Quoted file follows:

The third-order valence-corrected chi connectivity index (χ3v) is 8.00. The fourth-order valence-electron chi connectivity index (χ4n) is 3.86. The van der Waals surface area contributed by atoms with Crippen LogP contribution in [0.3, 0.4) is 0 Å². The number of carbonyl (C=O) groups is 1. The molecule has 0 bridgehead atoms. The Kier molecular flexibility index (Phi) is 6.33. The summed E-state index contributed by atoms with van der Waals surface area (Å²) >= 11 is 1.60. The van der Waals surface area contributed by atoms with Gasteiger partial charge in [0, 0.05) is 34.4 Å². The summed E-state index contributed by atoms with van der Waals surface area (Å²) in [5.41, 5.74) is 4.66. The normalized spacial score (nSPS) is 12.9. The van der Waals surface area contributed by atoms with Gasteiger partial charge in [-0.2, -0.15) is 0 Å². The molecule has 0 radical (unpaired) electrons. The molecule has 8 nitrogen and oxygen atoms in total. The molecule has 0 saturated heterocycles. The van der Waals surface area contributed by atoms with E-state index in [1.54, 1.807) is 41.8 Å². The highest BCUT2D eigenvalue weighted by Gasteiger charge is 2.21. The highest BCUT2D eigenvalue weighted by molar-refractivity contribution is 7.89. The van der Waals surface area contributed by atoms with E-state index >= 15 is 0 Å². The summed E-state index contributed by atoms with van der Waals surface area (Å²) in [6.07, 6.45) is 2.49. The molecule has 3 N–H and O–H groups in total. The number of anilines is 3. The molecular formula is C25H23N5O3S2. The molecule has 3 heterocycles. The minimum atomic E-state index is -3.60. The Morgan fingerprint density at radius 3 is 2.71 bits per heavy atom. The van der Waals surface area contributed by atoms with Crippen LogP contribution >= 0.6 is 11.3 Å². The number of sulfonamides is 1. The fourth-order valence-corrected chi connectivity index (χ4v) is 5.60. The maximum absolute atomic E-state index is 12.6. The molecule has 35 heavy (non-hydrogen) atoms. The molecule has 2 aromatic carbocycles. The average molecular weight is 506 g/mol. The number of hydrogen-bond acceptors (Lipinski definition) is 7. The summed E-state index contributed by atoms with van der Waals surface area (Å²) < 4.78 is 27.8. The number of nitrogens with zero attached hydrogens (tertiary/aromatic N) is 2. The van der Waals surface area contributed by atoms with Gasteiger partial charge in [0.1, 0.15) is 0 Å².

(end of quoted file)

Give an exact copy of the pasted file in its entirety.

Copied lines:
The third-order valence-corrected chi connectivity index (χ3v) is 8.00. The fourth-order valence-electron chi connectivity index (χ4n) is 3.86. The van der Waals surface area contributed by atoms with Crippen LogP contribution in [0.3, 0.4) is 0 Å². The number of carbonyl (C=O) groups is 1. The molecule has 0 bridgehead atoms. The Kier molecular flexibility index (Phi) is 6.33. The summed E-state index contributed by atoms with van der Waals surface area (Å²) >= 11 is 1.60. The van der Waals surface area contributed by atoms with Gasteiger partial charge in [0, 0.05) is 34.4 Å². The summed E-state index contributed by atoms with van der Waals surface area (Å²) in [5.41, 5.74) is 4.66. The normalized spacial score (nSPS) is 12.9. The van der Waals surface area contributed by atoms with Gasteiger partial charge in [-0.2, -0.15) is 0 Å². The molecule has 0 radical (unpaired) electrons. The molecule has 8 nitrogen and oxygen atoms in total. The molecule has 0 saturated heterocycles. The van der Waals surface area contributed by atoms with E-state index in [1.54, 1.807) is 41.8 Å². The highest BCUT2D eigenvalue weighted by Gasteiger charge is 2.21. The highest BCUT2D eigenvalue weighted by molar-refractivity contribution is 7.89. The van der Waals surface area contributed by atoms with E-state index >= 15 is 0 Å². The summed E-state index contributed by atoms with van der Waals surface area (Å²) in [6.07, 6.45) is 2.49. The molecule has 3 N–H and O–H groups in total. The number of anilines is 3. The molecular formula is C25H23N5O3S2. The molecule has 3 heterocycles. The minimum atomic E-state index is -3.60. The Morgan fingerprint density at radius 3 is 2.71 bits per heavy atom. The van der Waals surface area contributed by atoms with Crippen LogP contribution >= 0.6 is 11.3 Å². The number of sulfonamides is 1. The fourth-order valence-corrected chi connectivity index (χ4v) is 5.60. The maximum absolute atomic E-state index is 12.6. The molecule has 35 heavy (non-hydrogen) atoms. The molecule has 2 aromatic carbocycles. The average molecular weight is 506 g/mol. The number of hydrogen-bond acceptors (Lipinski definition) is 7. The summed E-state index contributed by atoms with van der Waals surface area (Å²) < 4.78 is 27.8. The number of nitrogens with zero attached hydrogens (tertiary/aromatic N) is 2. The van der Waals surface area contributed by atoms with Gasteiger partial charge in [0.1, 0.15) is 0 Å².